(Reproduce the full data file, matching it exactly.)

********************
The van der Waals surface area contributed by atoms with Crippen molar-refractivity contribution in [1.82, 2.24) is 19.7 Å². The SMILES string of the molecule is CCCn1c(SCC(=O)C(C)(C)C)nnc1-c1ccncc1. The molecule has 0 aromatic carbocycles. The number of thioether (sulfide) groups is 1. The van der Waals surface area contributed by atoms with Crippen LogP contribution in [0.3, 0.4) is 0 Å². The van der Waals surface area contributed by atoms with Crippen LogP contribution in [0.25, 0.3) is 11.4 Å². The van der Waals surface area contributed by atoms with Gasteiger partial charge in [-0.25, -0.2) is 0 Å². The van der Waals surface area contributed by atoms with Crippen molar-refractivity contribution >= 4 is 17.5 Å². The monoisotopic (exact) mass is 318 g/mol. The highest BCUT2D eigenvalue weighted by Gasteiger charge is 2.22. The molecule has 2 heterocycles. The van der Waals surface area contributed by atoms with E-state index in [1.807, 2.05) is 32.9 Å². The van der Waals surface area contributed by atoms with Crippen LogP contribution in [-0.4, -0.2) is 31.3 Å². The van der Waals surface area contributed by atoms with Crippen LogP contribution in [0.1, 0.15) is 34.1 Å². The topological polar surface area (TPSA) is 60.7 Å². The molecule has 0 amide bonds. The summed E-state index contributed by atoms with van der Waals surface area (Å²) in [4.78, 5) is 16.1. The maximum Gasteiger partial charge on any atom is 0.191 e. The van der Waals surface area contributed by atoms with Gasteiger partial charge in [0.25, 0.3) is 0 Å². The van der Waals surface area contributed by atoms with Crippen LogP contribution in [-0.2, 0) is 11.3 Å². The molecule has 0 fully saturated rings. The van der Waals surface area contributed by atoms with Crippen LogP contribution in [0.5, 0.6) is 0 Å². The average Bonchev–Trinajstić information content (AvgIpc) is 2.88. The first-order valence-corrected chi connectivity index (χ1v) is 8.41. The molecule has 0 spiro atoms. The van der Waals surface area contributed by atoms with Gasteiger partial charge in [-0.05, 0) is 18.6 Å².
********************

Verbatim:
The van der Waals surface area contributed by atoms with Crippen molar-refractivity contribution in [1.82, 2.24) is 19.7 Å². The SMILES string of the molecule is CCCn1c(SCC(=O)C(C)(C)C)nnc1-c1ccncc1. The molecule has 0 aromatic carbocycles. The number of thioether (sulfide) groups is 1. The van der Waals surface area contributed by atoms with Crippen LogP contribution in [0.3, 0.4) is 0 Å². The van der Waals surface area contributed by atoms with Crippen LogP contribution in [0.25, 0.3) is 11.4 Å². The van der Waals surface area contributed by atoms with Gasteiger partial charge in [-0.25, -0.2) is 0 Å². The van der Waals surface area contributed by atoms with Crippen molar-refractivity contribution >= 4 is 17.5 Å². The monoisotopic (exact) mass is 318 g/mol. The highest BCUT2D eigenvalue weighted by Gasteiger charge is 2.22. The molecule has 2 heterocycles. The van der Waals surface area contributed by atoms with E-state index in [1.807, 2.05) is 32.9 Å². The van der Waals surface area contributed by atoms with Crippen LogP contribution in [-0.4, -0.2) is 31.3 Å². The van der Waals surface area contributed by atoms with Crippen LogP contribution in [0.1, 0.15) is 34.1 Å². The topological polar surface area (TPSA) is 60.7 Å². The molecule has 0 amide bonds. The summed E-state index contributed by atoms with van der Waals surface area (Å²) in [4.78, 5) is 16.1. The maximum Gasteiger partial charge on any atom is 0.191 e. The van der Waals surface area contributed by atoms with Gasteiger partial charge in [0.25, 0.3) is 0 Å². The van der Waals surface area contributed by atoms with Crippen LogP contribution in [-0.2, 0) is 11.3 Å². The molecule has 0 fully saturated rings. The van der Waals surface area contributed by atoms with Crippen LogP contribution in [0.5, 0.6) is 0 Å². The average Bonchev–Trinajstić information content (AvgIpc) is 2.88. The first-order valence-corrected chi connectivity index (χ1v) is 8.41. The molecule has 0 spiro atoms. The van der Waals surface area contributed by atoms with Gasteiger partial charge in [-0.05, 0) is 18.6 Å².